The UAW is keeping the pressure on the Detroit Three automakers during their contract negotiations. Union chief Shawn Fain followed up Monday’s strike call at Stellantis’ Sterling Heights (MI) Assembly Plant with a call for workers at GM’s Arlington Truck Plant to stand up and walk out. Get details at Headlight.News.
Just a day after nearly 7,000 workers walked out Stellantis’ Michigan-based full-size truck plant, UAW President Shawn Fain pulled another lever in his campaign to increase the pressure on the companies, getting the 5,000 workers at General Motors’ Arlington, Texas plant to stand up and strike.
The move is strategic as the site, which was already targeted, but spared last month, builds some of the auto company’s most profitable vehicles, including the Chevrolet Tahoe and Suburban, the GMC Yukon and Yukon XL and the Cadillac Escalade and Escalade-V.
Fain, who seems to have a flair for the dramatic, ordered the strike shortly after GM reported better-than-expected third quarter results: net income of $3 billion on revenue of $44.1 billion. The company withdrew its full-year financial forecast as it is impossible to predict the long-term impact of the strike on GM’s bottom line.
It was also the 40th day of the strike, the same number of days the union struck GM in 2019 during labor talks.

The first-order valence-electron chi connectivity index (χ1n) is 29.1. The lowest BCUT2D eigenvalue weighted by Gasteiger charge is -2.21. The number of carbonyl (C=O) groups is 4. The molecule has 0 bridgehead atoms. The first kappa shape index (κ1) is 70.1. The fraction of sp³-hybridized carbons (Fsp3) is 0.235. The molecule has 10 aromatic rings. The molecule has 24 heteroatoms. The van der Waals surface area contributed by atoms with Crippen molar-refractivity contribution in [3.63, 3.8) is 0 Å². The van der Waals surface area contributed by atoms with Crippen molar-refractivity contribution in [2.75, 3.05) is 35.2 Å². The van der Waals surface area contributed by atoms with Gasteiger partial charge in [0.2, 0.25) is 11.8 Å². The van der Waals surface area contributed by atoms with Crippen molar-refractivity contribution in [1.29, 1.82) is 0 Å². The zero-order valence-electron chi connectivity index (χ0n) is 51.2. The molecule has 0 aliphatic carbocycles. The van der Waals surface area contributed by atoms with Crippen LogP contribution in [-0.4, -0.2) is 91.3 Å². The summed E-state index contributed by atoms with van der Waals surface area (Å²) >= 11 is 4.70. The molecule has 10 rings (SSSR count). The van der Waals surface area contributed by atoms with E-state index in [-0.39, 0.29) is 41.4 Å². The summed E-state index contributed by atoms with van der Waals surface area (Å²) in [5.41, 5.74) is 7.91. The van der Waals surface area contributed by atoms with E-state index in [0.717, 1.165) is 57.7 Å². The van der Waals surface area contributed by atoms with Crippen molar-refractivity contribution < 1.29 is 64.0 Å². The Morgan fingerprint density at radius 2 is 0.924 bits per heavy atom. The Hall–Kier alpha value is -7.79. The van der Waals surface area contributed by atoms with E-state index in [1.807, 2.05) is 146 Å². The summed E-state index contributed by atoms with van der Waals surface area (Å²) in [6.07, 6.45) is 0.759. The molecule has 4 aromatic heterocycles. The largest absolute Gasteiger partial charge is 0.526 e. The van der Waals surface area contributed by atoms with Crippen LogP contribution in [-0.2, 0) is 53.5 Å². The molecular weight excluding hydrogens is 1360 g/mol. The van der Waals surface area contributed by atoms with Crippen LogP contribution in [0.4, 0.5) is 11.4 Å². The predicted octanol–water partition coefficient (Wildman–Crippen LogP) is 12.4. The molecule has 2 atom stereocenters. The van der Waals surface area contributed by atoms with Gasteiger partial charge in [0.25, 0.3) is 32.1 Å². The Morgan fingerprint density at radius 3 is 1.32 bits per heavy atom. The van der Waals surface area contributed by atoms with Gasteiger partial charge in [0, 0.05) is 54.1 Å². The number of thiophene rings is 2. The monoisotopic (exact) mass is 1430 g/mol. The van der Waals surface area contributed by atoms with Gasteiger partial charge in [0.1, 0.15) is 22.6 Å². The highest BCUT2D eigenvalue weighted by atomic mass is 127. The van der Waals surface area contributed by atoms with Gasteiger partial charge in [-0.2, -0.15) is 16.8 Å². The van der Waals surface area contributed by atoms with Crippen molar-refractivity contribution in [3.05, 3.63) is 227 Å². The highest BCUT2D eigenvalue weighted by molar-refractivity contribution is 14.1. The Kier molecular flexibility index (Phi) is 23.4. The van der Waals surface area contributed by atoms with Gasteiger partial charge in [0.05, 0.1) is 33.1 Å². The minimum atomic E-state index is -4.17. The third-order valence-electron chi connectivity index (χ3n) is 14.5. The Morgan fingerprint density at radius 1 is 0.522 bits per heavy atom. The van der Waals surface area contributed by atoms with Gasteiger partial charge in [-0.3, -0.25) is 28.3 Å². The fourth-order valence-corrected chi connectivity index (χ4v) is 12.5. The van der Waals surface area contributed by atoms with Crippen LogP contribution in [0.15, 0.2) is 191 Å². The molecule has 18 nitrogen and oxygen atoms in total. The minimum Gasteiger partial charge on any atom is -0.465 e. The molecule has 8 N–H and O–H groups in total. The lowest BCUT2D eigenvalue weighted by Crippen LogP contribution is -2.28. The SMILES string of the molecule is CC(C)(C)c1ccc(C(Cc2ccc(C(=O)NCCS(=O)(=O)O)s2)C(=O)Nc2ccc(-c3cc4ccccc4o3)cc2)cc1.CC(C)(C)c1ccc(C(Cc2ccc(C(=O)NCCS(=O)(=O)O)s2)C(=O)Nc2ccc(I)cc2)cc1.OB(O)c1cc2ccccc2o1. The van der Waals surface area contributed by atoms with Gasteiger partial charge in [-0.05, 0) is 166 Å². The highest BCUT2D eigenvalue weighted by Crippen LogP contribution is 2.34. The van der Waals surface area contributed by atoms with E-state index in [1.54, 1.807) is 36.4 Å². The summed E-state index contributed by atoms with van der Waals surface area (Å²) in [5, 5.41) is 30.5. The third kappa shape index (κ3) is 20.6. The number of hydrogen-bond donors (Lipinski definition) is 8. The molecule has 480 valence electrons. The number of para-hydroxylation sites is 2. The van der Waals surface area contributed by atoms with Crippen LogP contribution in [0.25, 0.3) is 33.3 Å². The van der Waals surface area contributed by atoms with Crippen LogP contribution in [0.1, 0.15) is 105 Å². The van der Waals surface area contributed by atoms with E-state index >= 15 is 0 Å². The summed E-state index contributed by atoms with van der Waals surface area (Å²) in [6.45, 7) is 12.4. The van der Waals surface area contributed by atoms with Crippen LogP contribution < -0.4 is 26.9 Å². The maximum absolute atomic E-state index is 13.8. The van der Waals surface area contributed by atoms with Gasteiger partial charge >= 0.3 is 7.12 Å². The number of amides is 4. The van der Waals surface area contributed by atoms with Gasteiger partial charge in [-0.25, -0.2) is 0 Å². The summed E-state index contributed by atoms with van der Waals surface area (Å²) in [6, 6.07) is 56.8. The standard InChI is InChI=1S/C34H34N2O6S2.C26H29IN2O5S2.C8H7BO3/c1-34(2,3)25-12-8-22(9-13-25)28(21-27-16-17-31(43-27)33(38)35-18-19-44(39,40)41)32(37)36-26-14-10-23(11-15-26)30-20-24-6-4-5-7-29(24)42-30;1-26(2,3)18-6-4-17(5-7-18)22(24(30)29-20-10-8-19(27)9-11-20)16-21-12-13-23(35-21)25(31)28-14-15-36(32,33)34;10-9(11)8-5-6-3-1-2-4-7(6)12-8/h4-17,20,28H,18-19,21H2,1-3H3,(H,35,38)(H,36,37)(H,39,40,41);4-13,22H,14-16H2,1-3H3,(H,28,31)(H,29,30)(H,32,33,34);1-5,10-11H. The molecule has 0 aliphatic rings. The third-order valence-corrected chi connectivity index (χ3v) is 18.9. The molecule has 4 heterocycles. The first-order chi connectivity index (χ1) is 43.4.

“Another record quarter, another record year. As we’ve said for months: record profits equal record contracts,” said Fain, who has said the sides are making progress. “It’s time GM workers, and the whole working class, get their fair share.”
GM was unsurprisingly not pleased.
“We are disappointed by the escalation of this unnecessary and irresponsible strike,” GM said in a statement. “It is harming our team members who are sacrificing their livelihoods and having negative ripple effects on our dealers, suppliers, and the communities that rely on us.”
Two days, two strikes
It marked the second time in two days Fain has asked workers at big, profitable plants to join other picketers. On Monday, he directed 6,800 workers at the Stellantis plant in Sterling Heights, Michigan to “stand up” and walk out, cutting production of the Ram 1500 pickup, the automaker’s most profitable product line.
Fain indicated that Stellantis lagged the offers made by Ford in GM in key areas. And that was underscored by the statement the union issued Monday as it ordered workers at the Ram 1500 plant to join the novel “stand-up” strike the UAW has resorted to this year — and which has now resulted in the closure of more than 40 Detroit Big Three facilities across the U.S.
“Currently, Stellantis has the worst proposal on the table regarding wage progression, temporary worker pay and conversion to full-time, cost-of-living adjustments (COLA), and more,” the UAW statement explained, while adding that Stellantis has the “highest revenue, the highest (global) profits, the highest profit margins and the most cash in reserve.”